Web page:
The North Coast Viewed As A River

Commentary from, “The Death And Life Of The Great Lakes” supports what is thought of the entire trip of The North Coast from Minnesota’s St Louis River’s entrance into Lake Superior and via an implied “current” takes you on the following path (below). This ends, via the St Lawrence River entering the Atlantic Ocean.
Think of a giant beach ball being hosted for 3,465 miles by a ‘current’!
How could it be? Suggest: stand a picture of The North Coast upright, on its edge.
Then raise the left end 1/4” and you will somewhat indicate by elevation/gravity the ride to the ocean. Just search Google, “Great Lakes profile map” and see for yourself. Make sure to note the continual downhill ride to the ocean.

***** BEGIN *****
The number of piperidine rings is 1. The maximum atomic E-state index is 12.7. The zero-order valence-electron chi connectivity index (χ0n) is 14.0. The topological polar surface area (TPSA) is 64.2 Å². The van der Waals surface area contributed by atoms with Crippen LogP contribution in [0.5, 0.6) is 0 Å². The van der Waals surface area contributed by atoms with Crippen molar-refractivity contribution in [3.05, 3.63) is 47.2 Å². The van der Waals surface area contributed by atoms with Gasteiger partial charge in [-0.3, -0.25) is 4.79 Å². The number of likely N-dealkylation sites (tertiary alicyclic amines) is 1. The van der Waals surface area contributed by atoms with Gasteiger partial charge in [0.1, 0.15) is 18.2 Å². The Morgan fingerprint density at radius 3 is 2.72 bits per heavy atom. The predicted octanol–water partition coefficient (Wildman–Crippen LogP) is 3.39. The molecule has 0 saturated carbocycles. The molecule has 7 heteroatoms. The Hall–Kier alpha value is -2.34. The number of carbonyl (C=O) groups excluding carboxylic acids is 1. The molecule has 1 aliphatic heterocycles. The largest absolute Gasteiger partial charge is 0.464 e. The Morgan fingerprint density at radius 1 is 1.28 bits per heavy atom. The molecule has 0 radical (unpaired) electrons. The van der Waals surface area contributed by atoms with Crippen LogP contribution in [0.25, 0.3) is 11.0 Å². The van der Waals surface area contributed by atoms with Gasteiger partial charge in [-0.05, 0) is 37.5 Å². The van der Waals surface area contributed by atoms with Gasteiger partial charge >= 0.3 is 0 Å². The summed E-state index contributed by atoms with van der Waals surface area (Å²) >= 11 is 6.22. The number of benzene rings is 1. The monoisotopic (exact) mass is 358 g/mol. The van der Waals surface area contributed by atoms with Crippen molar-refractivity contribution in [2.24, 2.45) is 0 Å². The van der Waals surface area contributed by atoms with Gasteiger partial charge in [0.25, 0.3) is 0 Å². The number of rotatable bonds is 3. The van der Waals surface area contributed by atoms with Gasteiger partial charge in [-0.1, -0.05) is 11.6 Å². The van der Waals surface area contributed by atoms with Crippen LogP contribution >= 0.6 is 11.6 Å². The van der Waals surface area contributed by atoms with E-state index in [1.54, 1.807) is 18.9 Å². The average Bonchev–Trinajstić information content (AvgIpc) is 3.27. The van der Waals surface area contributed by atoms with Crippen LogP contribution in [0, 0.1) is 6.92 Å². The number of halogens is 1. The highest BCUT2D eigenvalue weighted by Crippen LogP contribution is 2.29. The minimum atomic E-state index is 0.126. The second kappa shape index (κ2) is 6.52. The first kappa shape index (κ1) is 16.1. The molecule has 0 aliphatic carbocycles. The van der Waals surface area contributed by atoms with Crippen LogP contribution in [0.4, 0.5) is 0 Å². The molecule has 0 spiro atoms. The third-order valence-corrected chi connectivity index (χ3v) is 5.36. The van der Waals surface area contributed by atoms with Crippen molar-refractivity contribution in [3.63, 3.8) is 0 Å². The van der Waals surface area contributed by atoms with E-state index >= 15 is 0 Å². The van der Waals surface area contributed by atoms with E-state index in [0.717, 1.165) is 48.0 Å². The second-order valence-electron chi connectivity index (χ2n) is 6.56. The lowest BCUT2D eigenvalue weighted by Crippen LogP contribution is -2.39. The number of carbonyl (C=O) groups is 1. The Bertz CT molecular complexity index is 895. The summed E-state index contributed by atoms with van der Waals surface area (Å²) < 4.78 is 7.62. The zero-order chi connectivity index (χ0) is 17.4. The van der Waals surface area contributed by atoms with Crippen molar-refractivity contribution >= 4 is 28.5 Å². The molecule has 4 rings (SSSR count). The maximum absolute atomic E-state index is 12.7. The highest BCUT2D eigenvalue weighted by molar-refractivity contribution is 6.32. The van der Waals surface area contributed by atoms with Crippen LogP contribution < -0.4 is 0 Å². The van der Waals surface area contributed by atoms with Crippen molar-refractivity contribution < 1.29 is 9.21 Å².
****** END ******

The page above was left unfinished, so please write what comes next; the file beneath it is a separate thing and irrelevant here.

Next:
Might the Great Lakes be better named as The North Coast river?

The Path & the BoundaryElevation Above Sea Level
St Louis River’s flow into & Lake Superior’s601 Feet
Into St Marys River578
Into Lake Huron577
Into The St Clair River at Port Huron572
Onto Lake St Clair572
Into the Detroit River571
And out to Lake Erie571
Down the Niagara River 194′ of drop due to the falls246
Spill into Lake Ontario246
At St Lawrence River’s end at Cabot Strait and into
the Atlantic Ocean

Total Run: Approx. 3,465 boundary miles includes a 356’ drop in elevation!

Note: The miles & elevation indicated are a composite of data from NOAA, Wikipedia, Encyclopedia Britannica, and “The Death And Life Of The Great Lakes”. Therefore, consider this as highly indicative composite but not an official source.